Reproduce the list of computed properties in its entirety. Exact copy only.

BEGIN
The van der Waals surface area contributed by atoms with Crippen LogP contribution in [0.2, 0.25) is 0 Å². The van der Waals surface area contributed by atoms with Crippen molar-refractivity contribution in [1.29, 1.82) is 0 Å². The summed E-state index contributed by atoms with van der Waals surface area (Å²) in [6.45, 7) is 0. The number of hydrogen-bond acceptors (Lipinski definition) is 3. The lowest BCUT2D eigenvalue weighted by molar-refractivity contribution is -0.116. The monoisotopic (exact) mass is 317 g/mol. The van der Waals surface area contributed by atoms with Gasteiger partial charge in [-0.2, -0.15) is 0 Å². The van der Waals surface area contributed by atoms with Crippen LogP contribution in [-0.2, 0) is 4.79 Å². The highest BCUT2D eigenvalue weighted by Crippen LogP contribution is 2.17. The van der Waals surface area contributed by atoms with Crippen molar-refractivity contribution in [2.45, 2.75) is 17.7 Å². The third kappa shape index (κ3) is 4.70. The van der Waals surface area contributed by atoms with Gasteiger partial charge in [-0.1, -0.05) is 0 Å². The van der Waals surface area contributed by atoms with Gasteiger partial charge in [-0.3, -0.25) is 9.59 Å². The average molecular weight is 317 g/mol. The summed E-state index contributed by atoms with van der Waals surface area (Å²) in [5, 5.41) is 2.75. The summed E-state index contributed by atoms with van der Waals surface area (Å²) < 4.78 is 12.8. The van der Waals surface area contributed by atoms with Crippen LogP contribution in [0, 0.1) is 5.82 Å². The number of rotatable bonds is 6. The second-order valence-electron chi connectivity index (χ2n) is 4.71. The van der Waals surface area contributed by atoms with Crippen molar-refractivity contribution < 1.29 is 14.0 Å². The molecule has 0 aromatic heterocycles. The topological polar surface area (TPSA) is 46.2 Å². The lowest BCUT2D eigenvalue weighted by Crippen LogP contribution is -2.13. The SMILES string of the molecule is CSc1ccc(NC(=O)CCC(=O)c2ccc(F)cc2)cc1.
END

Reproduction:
The van der Waals surface area contributed by atoms with Crippen LogP contribution in [0.2, 0.25) is 0 Å². The van der Waals surface area contributed by atoms with Crippen molar-refractivity contribution in [1.29, 1.82) is 0 Å². The summed E-state index contributed by atoms with van der Waals surface area (Å²) in [6.45, 7) is 0. The number of hydrogen-bond acceptors (Lipinski definition) is 3. The lowest BCUT2D eigenvalue weighted by molar-refractivity contribution is -0.116. The monoisotopic (exact) mass is 317 g/mol. The van der Waals surface area contributed by atoms with Gasteiger partial charge in [-0.2, -0.15) is 0 Å². The van der Waals surface area contributed by atoms with Crippen LogP contribution in [-0.2, 0) is 4.79 Å². The highest BCUT2D eigenvalue weighted by Crippen LogP contribution is 2.17. The van der Waals surface area contributed by atoms with Crippen molar-refractivity contribution in [2.45, 2.75) is 17.7 Å². The third kappa shape index (κ3) is 4.70. The van der Waals surface area contributed by atoms with Gasteiger partial charge in [-0.1, -0.05) is 0 Å². The van der Waals surface area contributed by atoms with Gasteiger partial charge in [-0.3, -0.25) is 9.59 Å². The average molecular weight is 317 g/mol. The summed E-state index contributed by atoms with van der Waals surface area (Å²) in [5, 5.41) is 2.75. The summed E-state index contributed by atoms with van der Waals surface area (Å²) < 4.78 is 12.8. The van der Waals surface area contributed by atoms with Crippen LogP contribution in [0, 0.1) is 5.82 Å². The number of rotatable bonds is 6. The second-order valence-electron chi connectivity index (χ2n) is 4.71. The van der Waals surface area contributed by atoms with Crippen molar-refractivity contribution < 1.29 is 14.0 Å². The molecule has 0 aromatic heterocycles. The topological polar surface area (TPSA) is 46.2 Å². The lowest BCUT2D eigenvalue weighted by Crippen LogP contribution is -2.13. The SMILES string of the molecule is CSc1ccc(NC(=O)CCC(=O)c2ccc(F)cc2)cc1.